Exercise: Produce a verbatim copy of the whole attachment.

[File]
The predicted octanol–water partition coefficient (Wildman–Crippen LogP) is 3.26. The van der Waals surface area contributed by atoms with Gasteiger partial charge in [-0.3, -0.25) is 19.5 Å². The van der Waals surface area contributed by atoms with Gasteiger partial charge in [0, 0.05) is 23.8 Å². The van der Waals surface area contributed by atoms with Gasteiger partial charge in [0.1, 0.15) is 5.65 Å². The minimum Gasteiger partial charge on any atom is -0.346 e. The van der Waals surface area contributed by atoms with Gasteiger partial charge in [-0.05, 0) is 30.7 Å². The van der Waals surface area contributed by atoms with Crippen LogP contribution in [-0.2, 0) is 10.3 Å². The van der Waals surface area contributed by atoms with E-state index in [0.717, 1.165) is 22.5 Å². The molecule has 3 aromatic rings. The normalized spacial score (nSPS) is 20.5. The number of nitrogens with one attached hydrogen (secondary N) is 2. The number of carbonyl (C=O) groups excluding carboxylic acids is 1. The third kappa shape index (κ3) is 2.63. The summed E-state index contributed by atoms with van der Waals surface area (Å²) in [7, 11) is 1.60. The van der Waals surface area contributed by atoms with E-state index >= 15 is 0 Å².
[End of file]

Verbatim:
The predicted octanol–water partition coefficient (Wildman–Crippen LogP) is 3.26. The van der Waals surface area contributed by atoms with Gasteiger partial charge in [-0.3, -0.25) is 19.5 Å². The van der Waals surface area contributed by atoms with Gasteiger partial charge in [0, 0.05) is 23.8 Å². The van der Waals surface area contributed by atoms with Gasteiger partial charge in [0.1, 0.15) is 5.65 Å². The minimum Gasteiger partial charge on any atom is -0.346 e. The van der Waals surface area contributed by atoms with Gasteiger partial charge in [-0.05, 0) is 30.7 Å². The van der Waals surface area contributed by atoms with Crippen LogP contribution in [-0.2, 0) is 10.3 Å². The van der Waals surface area contributed by atoms with E-state index in [0.717, 1.165) is 22.5 Å². The molecule has 3 aromatic rings. The normalized spacial score (nSPS) is 20.5. The number of nitrogens with one attached hydrogen (secondary N) is 2. The number of carbonyl (C=O) groups excluding carboxylic acids is 1. The third kappa shape index (κ3) is 2.63. The summed E-state index contributed by atoms with van der Waals surface area (Å²) in [7, 11) is 1.60. The van der Waals surface area contributed by atoms with E-state index >= 15 is 0 Å².